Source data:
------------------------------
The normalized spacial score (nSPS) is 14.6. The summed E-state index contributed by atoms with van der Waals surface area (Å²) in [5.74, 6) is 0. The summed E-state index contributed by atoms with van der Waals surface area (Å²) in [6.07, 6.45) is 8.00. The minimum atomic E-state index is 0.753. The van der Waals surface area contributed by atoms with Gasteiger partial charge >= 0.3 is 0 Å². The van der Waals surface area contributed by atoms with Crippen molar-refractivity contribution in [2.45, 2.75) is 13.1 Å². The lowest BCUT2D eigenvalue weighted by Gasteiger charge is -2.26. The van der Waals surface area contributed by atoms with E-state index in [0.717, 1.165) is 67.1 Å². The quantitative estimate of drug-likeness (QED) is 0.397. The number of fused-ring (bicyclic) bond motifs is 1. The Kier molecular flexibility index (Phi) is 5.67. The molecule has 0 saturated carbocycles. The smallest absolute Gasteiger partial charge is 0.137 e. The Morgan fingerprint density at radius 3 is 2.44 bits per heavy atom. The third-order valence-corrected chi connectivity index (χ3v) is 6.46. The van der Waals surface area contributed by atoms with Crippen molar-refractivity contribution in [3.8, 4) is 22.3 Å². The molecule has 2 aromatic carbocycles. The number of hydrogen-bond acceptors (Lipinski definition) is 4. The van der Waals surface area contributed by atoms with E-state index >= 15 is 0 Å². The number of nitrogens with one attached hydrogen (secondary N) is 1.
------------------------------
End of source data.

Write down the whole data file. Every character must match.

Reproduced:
The normalized spacial score (nSPS) is 14.6. The summed E-state index contributed by atoms with van der Waals surface area (Å²) in [5.74, 6) is 0. The summed E-state index contributed by atoms with van der Waals surface area (Å²) in [6.07, 6.45) is 8.00. The minimum atomic E-state index is 0.753. The van der Waals surface area contributed by atoms with Gasteiger partial charge >= 0.3 is 0 Å². The van der Waals surface area contributed by atoms with Crippen molar-refractivity contribution in [2.45, 2.75) is 13.1 Å². The lowest BCUT2D eigenvalue weighted by Gasteiger charge is -2.26. The van der Waals surface area contributed by atoms with E-state index in [0.717, 1.165) is 67.1 Å². The quantitative estimate of drug-likeness (QED) is 0.397. The number of fused-ring (bicyclic) bond motifs is 1. The Kier molecular flexibility index (Phi) is 5.67. The molecule has 0 saturated carbocycles. The smallest absolute Gasteiger partial charge is 0.137 e. The Morgan fingerprint density at radius 3 is 2.44 bits per heavy atom. The third-order valence-corrected chi connectivity index (χ3v) is 6.46. The van der Waals surface area contributed by atoms with Crippen molar-refractivity contribution in [3.8, 4) is 22.3 Å². The molecule has 2 aromatic carbocycles. The number of hydrogen-bond acceptors (Lipinski definition) is 4. The van der Waals surface area contributed by atoms with E-state index >= 15 is 0 Å². The number of nitrogens with one attached hydrogen (secondary N) is 1.